Coldest Winter Ever (Sister Souljah), Drama is Her MiddleName (Wendy Williams, Karen Hunter), Diamond Life (Aliya S. King), Bling (Erica Kennedy), The Vixen Manual: How to Find, Seduce and Keep the Man You Want (Karrine Steffans)

Melissa Harris-Perry

Drift (Rachel Maddow), Emperor of Ocean Park (Stephen Carter), Black Cool (Rebecca Walker), MalcolmX: A Life of Reinvention (Manning Marable), The Immortal Life of Henrietta Lacks (Rebecca Skloot),The New Jim Crow (Michelle Alexander)

RuPaul’s Drag Race

Giovanni’s Room (James Baldwin), Gotham Diaries (Tonya Lewis Lee, Crystal McCrary Anthony), OutlawMarriages (Rodger Streitmatter), The Commitment (Dan Savage), Seriously I’m Kidding (Ellen DeGeneres), Why Be Happy When You Could Be Normal? (Jeanette Winterson)

7 Tips on How To Read More – A Working Person’s Guide

“There aren’t enough hours in the day,”

“There aren’t any good books,”

“My baby’s mama scratched my eyes out when I was on the Maury show so I can’t read no more.”

The excuses are legion, and largely baseless, and you know, they build monuments to nothingness and such. I’ve used at least one of those excuses to explain my lack of literary spine crackin’ since I got a full time gig, but decided that the excuses had to go (hence this blog). Here are some ways to jump start your reading so you can sound well-versed at your next faculty cocktail party (or Maury show appearance):

1. Join a book club – This is one of the best things you can do to increase your literary consumption. Accountability from friends + books you  actually like = more reading. You get the benefit of breaking down the work piece by piece with other people so you don’t have to go it alone, and you can explore perspectives than your own. Twitter is full of book clubs and Oprah just restarted hers. The one I’m digging now is Ninja’s Be Reading (#NBR), which takes place every Tuesday at 9 pm EST. It’s fun, engaging, and makes reading a group thang. Join one. NOW!

2. Get an audio book – Audio books are the easiest way to digest a book if you are always traveling really far places, i.e. across the Washington D.C. Beltway. If you are stuck in traffic for an hour or two, listening to a book will take your mind off the jerk who just gave you the finger and sideswiped you, and it’ll keep that throbbing vein thingy in your forehead from bursting. Definitely worth a shot.

3. Set aside specific time – What I’ve found is that when I make statements like, “I just don’t have time,” what I really mean is, “I have some extra time, but I used it to to follow the latest Breezy beef on Twitter/shop for hair weaves on Amazon/look at Bossip.” Carving out time for your reading (and writing, for you authors out there) is an important habit to build. I can’t tell you why it’s important, I just know that it is. Don’t ‘spute my word.

4. Join the future – Buy a Kindle. Or a Nook, or a something. There are short story apps you can download and read on the train ride home. Reading Rainbow is now an app, you can use it to read to your kids at night. No need to be married to the past if paper books don’t do it for you.

5. Go someplace else – Maybe your usual reading den is crowded with baby bassinets and strollers. Maybe reading in your bed puts you to sleep within 6 seconds of opening a book. Maybe the feng shui in your apartment is just off. It don’t matter. Find another spot. Go to the nearest library, Starbucks, or big comfy couch, just find someplace where you can get your read on.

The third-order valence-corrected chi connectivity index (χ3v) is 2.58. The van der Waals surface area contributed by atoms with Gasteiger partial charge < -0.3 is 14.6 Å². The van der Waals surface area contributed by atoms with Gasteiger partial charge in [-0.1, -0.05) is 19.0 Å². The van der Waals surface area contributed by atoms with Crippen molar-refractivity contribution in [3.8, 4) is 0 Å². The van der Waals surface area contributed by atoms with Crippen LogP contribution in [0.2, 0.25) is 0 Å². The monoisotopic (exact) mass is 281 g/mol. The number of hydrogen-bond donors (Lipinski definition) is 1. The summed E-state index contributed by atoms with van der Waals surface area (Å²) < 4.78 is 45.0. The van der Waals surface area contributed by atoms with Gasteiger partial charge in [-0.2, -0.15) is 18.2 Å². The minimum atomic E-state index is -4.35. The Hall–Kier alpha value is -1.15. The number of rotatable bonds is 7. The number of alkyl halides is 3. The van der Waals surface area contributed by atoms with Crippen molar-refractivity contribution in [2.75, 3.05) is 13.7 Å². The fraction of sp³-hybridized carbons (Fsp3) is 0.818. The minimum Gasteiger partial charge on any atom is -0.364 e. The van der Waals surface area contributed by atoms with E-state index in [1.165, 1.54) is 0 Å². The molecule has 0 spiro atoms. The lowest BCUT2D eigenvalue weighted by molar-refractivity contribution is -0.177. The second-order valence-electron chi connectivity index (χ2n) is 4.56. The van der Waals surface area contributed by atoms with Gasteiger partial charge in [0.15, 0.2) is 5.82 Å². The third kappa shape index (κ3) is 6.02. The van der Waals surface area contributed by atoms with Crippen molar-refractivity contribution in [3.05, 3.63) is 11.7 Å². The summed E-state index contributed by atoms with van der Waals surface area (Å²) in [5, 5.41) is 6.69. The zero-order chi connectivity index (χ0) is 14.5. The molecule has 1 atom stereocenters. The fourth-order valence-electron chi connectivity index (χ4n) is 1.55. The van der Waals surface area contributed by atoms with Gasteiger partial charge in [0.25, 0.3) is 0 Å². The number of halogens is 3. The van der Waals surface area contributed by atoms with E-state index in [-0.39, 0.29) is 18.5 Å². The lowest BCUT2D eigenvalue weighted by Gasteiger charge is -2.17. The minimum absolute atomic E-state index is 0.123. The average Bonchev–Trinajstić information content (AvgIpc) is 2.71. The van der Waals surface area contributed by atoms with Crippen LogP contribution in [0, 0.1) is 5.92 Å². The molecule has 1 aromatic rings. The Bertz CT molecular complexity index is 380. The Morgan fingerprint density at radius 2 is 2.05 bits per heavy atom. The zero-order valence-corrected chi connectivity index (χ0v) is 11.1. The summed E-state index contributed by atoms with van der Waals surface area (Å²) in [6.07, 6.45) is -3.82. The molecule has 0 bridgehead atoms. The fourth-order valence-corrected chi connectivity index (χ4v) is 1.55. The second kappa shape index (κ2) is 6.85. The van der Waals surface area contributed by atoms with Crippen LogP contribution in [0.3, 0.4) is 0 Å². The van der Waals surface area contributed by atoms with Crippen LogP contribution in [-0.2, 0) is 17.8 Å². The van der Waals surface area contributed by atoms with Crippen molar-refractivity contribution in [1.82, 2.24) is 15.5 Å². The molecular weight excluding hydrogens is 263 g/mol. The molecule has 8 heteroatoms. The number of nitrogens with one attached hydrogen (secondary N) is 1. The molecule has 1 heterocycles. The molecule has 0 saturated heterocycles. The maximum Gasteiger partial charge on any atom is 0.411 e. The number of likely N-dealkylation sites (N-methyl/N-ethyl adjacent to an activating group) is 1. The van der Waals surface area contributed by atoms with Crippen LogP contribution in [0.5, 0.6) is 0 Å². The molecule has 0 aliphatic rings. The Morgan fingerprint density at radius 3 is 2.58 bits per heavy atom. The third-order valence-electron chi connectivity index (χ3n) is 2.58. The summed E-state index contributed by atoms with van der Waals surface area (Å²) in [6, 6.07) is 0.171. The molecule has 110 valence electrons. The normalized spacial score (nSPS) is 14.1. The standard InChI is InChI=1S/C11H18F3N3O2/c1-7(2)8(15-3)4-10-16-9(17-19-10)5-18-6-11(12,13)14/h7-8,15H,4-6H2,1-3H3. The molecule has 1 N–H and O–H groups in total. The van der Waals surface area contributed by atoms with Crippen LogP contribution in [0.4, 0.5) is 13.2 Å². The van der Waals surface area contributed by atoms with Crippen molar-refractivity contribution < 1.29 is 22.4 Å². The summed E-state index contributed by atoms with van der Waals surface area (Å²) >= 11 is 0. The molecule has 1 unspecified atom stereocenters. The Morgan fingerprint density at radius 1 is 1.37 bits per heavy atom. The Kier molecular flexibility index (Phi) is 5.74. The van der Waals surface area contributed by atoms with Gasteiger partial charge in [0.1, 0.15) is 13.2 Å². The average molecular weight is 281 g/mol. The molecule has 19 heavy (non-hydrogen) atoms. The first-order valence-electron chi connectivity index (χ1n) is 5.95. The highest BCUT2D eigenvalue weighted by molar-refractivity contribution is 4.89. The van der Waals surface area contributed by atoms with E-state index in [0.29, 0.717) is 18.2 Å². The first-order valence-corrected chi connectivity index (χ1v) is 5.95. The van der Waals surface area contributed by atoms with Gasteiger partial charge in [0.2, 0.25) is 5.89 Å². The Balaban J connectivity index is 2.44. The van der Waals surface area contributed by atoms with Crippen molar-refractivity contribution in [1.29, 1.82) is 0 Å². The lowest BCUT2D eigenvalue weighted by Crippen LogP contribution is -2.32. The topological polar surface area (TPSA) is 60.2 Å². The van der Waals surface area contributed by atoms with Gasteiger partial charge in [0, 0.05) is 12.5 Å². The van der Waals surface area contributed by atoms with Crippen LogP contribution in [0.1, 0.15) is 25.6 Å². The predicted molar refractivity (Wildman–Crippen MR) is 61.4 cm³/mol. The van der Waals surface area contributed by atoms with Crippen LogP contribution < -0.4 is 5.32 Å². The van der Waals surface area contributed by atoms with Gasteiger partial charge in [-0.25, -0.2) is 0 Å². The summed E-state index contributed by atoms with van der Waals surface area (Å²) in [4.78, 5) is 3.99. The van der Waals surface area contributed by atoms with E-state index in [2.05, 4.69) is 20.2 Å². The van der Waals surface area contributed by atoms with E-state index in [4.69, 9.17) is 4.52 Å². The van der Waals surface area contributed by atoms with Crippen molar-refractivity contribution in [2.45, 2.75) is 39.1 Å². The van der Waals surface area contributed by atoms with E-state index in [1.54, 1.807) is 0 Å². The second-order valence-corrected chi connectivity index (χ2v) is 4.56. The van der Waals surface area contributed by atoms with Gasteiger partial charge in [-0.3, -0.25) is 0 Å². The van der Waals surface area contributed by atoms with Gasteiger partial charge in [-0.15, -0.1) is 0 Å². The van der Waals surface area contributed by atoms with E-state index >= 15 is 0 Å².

6. Mix it in with other things – I like to call this the “eating your vegetables” approach, based on how moms mix vegetables into tasty things to make them more palatable (broccoli popsicles, anyone?). If you’re a gym rat and easily spend an hour on the treadmill, try slapping a book or Kindle up on your dash instead of feverishly watching the time go down. You can exercise and expand your knowledge…AT THE SAME DAMN TIME!

7. Count the small wins – Even if you can’t get through the David Foster Wallace book that’s been chillin’ on a shelf for the past year, still try to read the daily news, blogs, and social media networks to stay abreast of current information and to find new works of fiction. Twitter counts. Facebook counts. I like to think of reading status updates as reading smaller bits of self-published narrative *adjusts monocle*.

Hope this lights a fire under your ass to find something dope to read :) Let me know what motivates you!


Book Review: Atlanta Father Juggles Hidden Family in “Silver Sparrow”

What happens when you try to suppress your secrets, especially when they are “outside children”?  Tayari Jones tackles that sensitive matter with the finesse of a surgeon in her novel “Silver Sparrow”. This book is hands down one of the messiest, realest, truest-to-life pieces of work I’ve read in a long time. It was recorded Father’s Day 2012, which is especially ironic since the story is about a man and his struggle to balance his real and ‘illegitimate’ family.  My little sister and my college roommate join in on the discussion, peep it below. Hopefully you’ll grab “Silver Sparrow” and love it just as much as I did. My sister took my copy and finished half of it in a day. Might have to go cop a replacement copy.


Write For My Life Cuz I’m Scared Of A Day Job…

If you are a writer or a blogger then you know the unbearable agony that is writer’s block.

It’s the months of website neglect.

It’s the short story that got outlined but not written.

It’s the knot in your stomach you feel when you know you should be finishing an essay but choose to instead argue the merits of Plies’ music on Twitter.

So last night I came across a story in The Guardian’s Book Blog that referenced Write or Die, a writer’s block-busting app that according to its website:

“[E]ncourages writing by punishing the tendency to avoid writing. Start typing in the box. As long as you keep typing, you’re fine, but once you stop typing, you have a grace period of a certain number of seconds and then there are consequences.”

I’m scared already. The consequences? It gobbles up all the hard work you’ve done if you don’t keep writing. How dope is it that it just cuts the bullshit and get’s really real with you? It looks like somebody’s going to be making a pit stop at the App store. I’m tryna be a Write-or-Die chick.


Words Jumbled On The Page, or Alice Walker’s Review of “Home”

So, my mom’s name is Alice Walker. And she’s a writer.

No, not that Alice Walker.

But still. Anyway, here’s an audio review on Toni Morrison’s new book “Home,” and hear how crunk and off the hook my mom is. Trust me, you won’t be disappointed.